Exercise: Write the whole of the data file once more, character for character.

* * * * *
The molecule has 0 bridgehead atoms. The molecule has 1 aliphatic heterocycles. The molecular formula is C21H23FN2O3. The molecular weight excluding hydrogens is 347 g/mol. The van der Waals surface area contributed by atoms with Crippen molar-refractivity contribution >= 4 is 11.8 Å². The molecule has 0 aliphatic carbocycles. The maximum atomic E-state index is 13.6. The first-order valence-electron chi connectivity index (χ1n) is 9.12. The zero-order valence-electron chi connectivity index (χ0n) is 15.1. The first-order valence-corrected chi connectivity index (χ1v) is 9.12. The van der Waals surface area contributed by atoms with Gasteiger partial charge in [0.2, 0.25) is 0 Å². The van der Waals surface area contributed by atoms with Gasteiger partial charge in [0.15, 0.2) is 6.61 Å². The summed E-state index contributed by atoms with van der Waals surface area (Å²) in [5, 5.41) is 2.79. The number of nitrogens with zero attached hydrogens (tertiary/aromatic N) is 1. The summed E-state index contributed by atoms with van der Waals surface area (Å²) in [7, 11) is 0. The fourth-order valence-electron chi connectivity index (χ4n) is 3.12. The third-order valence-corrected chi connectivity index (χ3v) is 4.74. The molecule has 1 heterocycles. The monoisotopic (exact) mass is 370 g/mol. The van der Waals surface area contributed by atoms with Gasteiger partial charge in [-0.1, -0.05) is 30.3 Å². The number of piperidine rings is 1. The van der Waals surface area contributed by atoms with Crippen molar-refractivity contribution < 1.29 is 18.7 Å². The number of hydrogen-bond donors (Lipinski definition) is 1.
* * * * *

The molecule has 0 bridgehead atoms. The molecule has 1 aliphatic heterocycles. The molecular formula is C21H23FN2O3. The molecular weight excluding hydrogens is 347 g/mol. The van der Waals surface area contributed by atoms with Crippen molar-refractivity contribution >= 4 is 11.8 Å². The molecule has 0 aliphatic carbocycles. The maximum atomic E-state index is 13.6. The first-order valence-electron chi connectivity index (χ1n) is 9.12. The zero-order valence-electron chi connectivity index (χ0n) is 15.1. The first-order valence-corrected chi connectivity index (χ1v) is 9.12. The van der Waals surface area contributed by atoms with Gasteiger partial charge in [0.2, 0.25) is 0 Å². The van der Waals surface area contributed by atoms with Gasteiger partial charge in [0.15, 0.2) is 6.61 Å². The summed E-state index contributed by atoms with van der Waals surface area (Å²) in [5, 5.41) is 2.79. The number of nitrogens with zero attached hydrogens (tertiary/aromatic N) is 1. The summed E-state index contributed by atoms with van der Waals surface area (Å²) in [7, 11) is 0. The fourth-order valence-electron chi connectivity index (χ4n) is 3.12. The third-order valence-corrected chi connectivity index (χ3v) is 4.74. The molecule has 1 heterocycles. The monoisotopic (exact) mass is 370 g/mol. The van der Waals surface area contributed by atoms with Gasteiger partial charge in [-0.1, -0.05) is 30.3 Å². The number of piperidine rings is 1. The van der Waals surface area contributed by atoms with Crippen molar-refractivity contribution < 1.29 is 18.7 Å². The number of hydrogen-bond donors (Lipinski definition) is 1.